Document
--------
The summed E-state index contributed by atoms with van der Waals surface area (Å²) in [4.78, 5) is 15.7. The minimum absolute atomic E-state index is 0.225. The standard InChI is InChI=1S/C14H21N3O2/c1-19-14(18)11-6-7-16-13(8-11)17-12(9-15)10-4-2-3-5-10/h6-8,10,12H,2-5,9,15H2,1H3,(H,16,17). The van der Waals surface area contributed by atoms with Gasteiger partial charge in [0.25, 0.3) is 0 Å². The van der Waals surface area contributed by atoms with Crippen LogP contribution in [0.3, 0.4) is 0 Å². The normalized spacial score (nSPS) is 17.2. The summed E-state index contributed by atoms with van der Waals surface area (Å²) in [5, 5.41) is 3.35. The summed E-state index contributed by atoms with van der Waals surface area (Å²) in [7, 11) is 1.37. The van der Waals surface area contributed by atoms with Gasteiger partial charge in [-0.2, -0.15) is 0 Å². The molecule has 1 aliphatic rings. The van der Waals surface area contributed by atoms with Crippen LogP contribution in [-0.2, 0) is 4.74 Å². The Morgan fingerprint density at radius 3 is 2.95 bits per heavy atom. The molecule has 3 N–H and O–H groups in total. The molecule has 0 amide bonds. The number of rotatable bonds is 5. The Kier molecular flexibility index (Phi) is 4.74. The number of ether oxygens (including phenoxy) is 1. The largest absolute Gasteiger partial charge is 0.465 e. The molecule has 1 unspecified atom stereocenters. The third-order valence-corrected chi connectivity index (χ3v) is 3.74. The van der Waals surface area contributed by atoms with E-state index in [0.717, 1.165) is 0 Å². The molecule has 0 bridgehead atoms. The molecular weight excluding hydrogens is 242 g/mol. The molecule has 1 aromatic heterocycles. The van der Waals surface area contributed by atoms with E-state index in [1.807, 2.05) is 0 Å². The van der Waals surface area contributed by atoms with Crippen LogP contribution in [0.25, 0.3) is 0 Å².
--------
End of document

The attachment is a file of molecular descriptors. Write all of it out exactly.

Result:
The summed E-state index contributed by atoms with van der Waals surface area (Å²) in [4.78, 5) is 15.7. The minimum absolute atomic E-state index is 0.225. The standard InChI is InChI=1S/C14H21N3O2/c1-19-14(18)11-6-7-16-13(8-11)17-12(9-15)10-4-2-3-5-10/h6-8,10,12H,2-5,9,15H2,1H3,(H,16,17). The van der Waals surface area contributed by atoms with Gasteiger partial charge in [0.25, 0.3) is 0 Å². The van der Waals surface area contributed by atoms with Crippen LogP contribution in [0.3, 0.4) is 0 Å². The normalized spacial score (nSPS) is 17.2. The summed E-state index contributed by atoms with van der Waals surface area (Å²) in [5, 5.41) is 3.35. The summed E-state index contributed by atoms with van der Waals surface area (Å²) in [7, 11) is 1.37. The van der Waals surface area contributed by atoms with Gasteiger partial charge in [-0.2, -0.15) is 0 Å². The molecule has 1 aliphatic rings. The van der Waals surface area contributed by atoms with Crippen LogP contribution in [-0.2, 0) is 4.74 Å². The Morgan fingerprint density at radius 3 is 2.95 bits per heavy atom. The molecule has 3 N–H and O–H groups in total. The molecule has 0 amide bonds. The number of rotatable bonds is 5. The Kier molecular flexibility index (Phi) is 4.74. The number of ether oxygens (including phenoxy) is 1. The largest absolute Gasteiger partial charge is 0.465 e. The molecule has 1 unspecified atom stereocenters. The third-order valence-corrected chi connectivity index (χ3v) is 3.74. The van der Waals surface area contributed by atoms with E-state index in [0.717, 1.165) is 0 Å². The molecule has 0 bridgehead atoms. The molecular weight excluding hydrogens is 242 g/mol. The molecule has 1 aromatic heterocycles. The van der Waals surface area contributed by atoms with E-state index in [1.807, 2.05) is 0 Å². The van der Waals surface area contributed by atoms with Crippen LogP contribution in [0.25, 0.3) is 0 Å².